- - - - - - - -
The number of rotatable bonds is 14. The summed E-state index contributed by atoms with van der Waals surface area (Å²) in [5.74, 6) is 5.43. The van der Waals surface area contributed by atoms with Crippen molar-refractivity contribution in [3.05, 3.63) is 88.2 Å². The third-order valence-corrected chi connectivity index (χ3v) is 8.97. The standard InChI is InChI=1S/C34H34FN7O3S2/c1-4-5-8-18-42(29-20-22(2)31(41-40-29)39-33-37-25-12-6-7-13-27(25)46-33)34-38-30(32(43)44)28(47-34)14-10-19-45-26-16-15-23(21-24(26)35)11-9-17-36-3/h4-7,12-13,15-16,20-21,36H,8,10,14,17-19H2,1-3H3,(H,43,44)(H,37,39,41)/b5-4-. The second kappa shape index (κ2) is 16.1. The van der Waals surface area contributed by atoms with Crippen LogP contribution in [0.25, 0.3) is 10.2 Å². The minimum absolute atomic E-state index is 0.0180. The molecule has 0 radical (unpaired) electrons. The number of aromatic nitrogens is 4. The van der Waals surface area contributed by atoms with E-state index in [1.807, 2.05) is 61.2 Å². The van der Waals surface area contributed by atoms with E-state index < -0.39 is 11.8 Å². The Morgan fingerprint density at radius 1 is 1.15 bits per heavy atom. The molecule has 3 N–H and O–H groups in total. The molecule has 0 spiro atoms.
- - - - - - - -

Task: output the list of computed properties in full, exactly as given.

The number of rotatable bonds is 14. The summed E-state index contributed by atoms with van der Waals surface area (Å²) in [5.74, 6) is 5.43. The van der Waals surface area contributed by atoms with Crippen molar-refractivity contribution in [3.05, 3.63) is 88.2 Å². The third-order valence-corrected chi connectivity index (χ3v) is 8.97. The standard InChI is InChI=1S/C34H34FN7O3S2/c1-4-5-8-18-42(29-20-22(2)31(41-40-29)39-33-37-25-12-6-7-13-27(25)46-33)34-38-30(32(43)44)28(47-34)14-10-19-45-26-16-15-23(21-24(26)35)11-9-17-36-3/h4-7,12-13,15-16,20-21,36H,8,10,14,17-19H2,1-3H3,(H,43,44)(H,37,39,41)/b5-4-. The second kappa shape index (κ2) is 16.1. The van der Waals surface area contributed by atoms with Crippen LogP contribution in [0.25, 0.3) is 10.2 Å². The minimum absolute atomic E-state index is 0.0180. The molecule has 0 radical (unpaired) electrons. The number of aromatic nitrogens is 4. The van der Waals surface area contributed by atoms with E-state index in [1.807, 2.05) is 61.2 Å². The van der Waals surface area contributed by atoms with E-state index < -0.39 is 11.8 Å². The Morgan fingerprint density at radius 1 is 1.15 bits per heavy atom. The molecule has 3 N–H and O–H groups in total. The molecule has 0 spiro atoms.